Huawei in Second Cyber-Security Report: We're No Government Mole
Huawei, accused by U.S. lawmakers of spying for the Chinese government, asserts its transparency and security focus in a new white paper.Chinese telecom firm Huawei continues to try to clear its name and compete as a respected vendor in the worldwide market, after the U.S. House Intelligence Committee last October warned that Huawei poses a security risk. The Committee advised U.S. businesses involved in critical infrastructure, such as financial and utilities, not to use components from Huawei or ZTE, another Chinese firm. Huawei released its second cyber-security white paper Oct. 18, which it used to describe how it's making cyber-security a part of its DNA, and to insist that the company has no ties to the Chinese government and has never spied, as has been suggested. Ken Hu, deputy chairman of the Huawei board and chairman of Huawei's Global Cyber Security Committee, addresses the matter directly in a foreward to the report. He wrote: "We can confirm that we have never received any instructions or requests from any Government or their agencies to change our positions, policies, procedures, hardware, software or employment practices or anything else, other than suggestions to improve our end-to-end security capability. We can confirm that we have never been asked to provide access to our technology, or provide any data or information on any citizen or organization to any Government, or their agencies. "We confirm our company's unswerving commitment to continuing to work with all stakeholders to enhance our capability and effectiveness in designing, developing and deploying secure technology," the report continued.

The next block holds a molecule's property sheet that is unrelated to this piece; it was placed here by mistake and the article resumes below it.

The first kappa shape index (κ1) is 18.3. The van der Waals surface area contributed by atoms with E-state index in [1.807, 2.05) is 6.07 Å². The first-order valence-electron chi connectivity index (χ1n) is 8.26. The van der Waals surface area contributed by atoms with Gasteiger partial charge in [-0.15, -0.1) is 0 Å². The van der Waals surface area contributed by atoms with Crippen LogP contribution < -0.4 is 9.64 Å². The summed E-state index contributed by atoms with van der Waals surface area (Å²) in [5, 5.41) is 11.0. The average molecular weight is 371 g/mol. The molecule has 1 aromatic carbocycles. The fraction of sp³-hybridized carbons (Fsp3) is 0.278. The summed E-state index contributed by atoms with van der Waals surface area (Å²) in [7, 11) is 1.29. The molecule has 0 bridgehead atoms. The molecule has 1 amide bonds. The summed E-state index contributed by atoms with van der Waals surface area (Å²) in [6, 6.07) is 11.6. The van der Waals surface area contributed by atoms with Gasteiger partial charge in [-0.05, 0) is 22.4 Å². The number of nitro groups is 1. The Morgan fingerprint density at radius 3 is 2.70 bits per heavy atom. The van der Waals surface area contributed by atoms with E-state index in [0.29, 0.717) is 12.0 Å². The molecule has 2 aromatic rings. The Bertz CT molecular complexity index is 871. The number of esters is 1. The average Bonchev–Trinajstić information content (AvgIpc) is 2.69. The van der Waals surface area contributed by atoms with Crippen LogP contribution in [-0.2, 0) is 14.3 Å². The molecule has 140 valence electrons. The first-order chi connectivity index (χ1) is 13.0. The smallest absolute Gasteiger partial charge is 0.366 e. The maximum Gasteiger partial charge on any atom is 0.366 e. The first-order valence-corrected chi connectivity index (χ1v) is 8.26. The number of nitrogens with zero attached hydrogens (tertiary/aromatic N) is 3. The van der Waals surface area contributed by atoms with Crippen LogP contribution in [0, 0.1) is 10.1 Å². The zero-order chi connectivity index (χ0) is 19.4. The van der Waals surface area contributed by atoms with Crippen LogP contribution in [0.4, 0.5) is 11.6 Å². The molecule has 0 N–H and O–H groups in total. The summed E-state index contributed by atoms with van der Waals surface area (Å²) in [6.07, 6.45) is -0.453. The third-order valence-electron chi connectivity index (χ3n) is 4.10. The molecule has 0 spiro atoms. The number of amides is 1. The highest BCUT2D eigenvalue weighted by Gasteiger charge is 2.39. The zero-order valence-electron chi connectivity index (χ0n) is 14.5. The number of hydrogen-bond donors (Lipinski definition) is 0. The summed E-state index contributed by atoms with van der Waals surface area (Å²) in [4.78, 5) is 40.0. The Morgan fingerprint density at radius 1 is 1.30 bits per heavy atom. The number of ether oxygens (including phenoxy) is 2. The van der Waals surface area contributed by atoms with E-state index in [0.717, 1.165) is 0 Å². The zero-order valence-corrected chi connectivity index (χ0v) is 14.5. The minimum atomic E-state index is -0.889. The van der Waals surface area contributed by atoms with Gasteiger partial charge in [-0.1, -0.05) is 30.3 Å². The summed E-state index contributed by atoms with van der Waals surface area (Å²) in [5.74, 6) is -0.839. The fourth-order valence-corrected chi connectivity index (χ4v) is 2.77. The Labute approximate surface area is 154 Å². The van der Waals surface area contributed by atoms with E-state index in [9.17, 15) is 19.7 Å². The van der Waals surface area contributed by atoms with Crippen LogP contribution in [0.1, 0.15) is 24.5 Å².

Huawei defended itself after the U.S. House Intelligence Committee report—in which lawmakers said that they tried to work with Huawei and ZTE, but both provided "incomplete, contradictory and evasive responses.